Kindergarten teachers have a very difficult job because not only are they trying to teach a classroom full of children valuable educational skills, but they’re trying to teach a classroom full of four, five and six-year-olds those valuable skills! Hats off to kindergarten teachers for having so much patience and for coming up with new and different ways to teach children and have them behave at the same time. Clip charts have become increasingly popular recently as a way to help kids see how they’re doing in the classroom, but some experts are saying they may be doing more harm than good.
If you’re not familiar with clip charts they’re basically classroom charts that teachers can use to illustrate how a child is behaving during the day at school. The teacher will place their ‘clip’ beside the tag that best illustrates how they are doing which could range from “superstar” to “ready for the day” to “think about it” to “lost privilege.” The children can get “clipped up” which is good, to “clipped down” which is not so good. It’s a great way for many teachers to be able to explain to their students their expectations and for the children to see when they’re not behaving the way the teacher would want them to. While many teachers love these (and many don’t), experts are now arguing they aren’t as positive as they were thought to be.
Emily W. King is a child psychologist who explained to Parents Magazine that an email from a kindergarten parent concerned her about these clip charts. “My son is “scared to go to school because he’s afraid he’ll have his name moved down,” the letter read. “I’m just not sure how to handle it. He’s also telling me he’s sad but he doesn’t know why. I’m really starting to worry it’s depression because of school.”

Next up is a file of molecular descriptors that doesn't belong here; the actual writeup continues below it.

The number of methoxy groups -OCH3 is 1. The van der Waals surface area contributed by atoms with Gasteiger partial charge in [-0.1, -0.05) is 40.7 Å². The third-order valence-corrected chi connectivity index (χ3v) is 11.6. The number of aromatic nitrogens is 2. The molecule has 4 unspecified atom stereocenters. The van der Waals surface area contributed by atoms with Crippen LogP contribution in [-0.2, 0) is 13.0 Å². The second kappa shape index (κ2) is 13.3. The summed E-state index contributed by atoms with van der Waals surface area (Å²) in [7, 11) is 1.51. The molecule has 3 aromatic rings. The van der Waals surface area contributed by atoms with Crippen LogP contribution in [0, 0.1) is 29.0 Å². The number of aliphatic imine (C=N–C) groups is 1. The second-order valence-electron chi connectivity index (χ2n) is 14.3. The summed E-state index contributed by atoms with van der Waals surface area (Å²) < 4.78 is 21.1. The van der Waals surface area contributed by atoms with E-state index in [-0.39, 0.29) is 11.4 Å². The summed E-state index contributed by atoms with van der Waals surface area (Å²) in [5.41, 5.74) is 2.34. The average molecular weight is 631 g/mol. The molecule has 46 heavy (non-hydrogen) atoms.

Dr. Mona Delahooke, child psychologist and author of Beyond Behaviors explained that these charts can “create more stress for all the children in the class who fear that they will see their status shift due to ‘bad’ behavior,” and says they only really work if the child has the skills to know how to correct their behavior. “Instead, in many children it makes them feel less safe in the classroom by activating the ‘fight or flight’ pathway of the brain when a child fails to meet expectations,” Dr. Delahooke added.
Dr. King agrees that using a system that tracks progress is beneficial, but feels that it should be kept private for just the teacher and not posted on a classroom wall for all the children to see. This will help teachers be able to keep track of their individual student’s process but also removes and shame or feelings that one isn’t as good as another in the classroom.
Does your child’s school use clip charts? Are you a fan or would you rather see a different way of monitoring and correcting behavior used?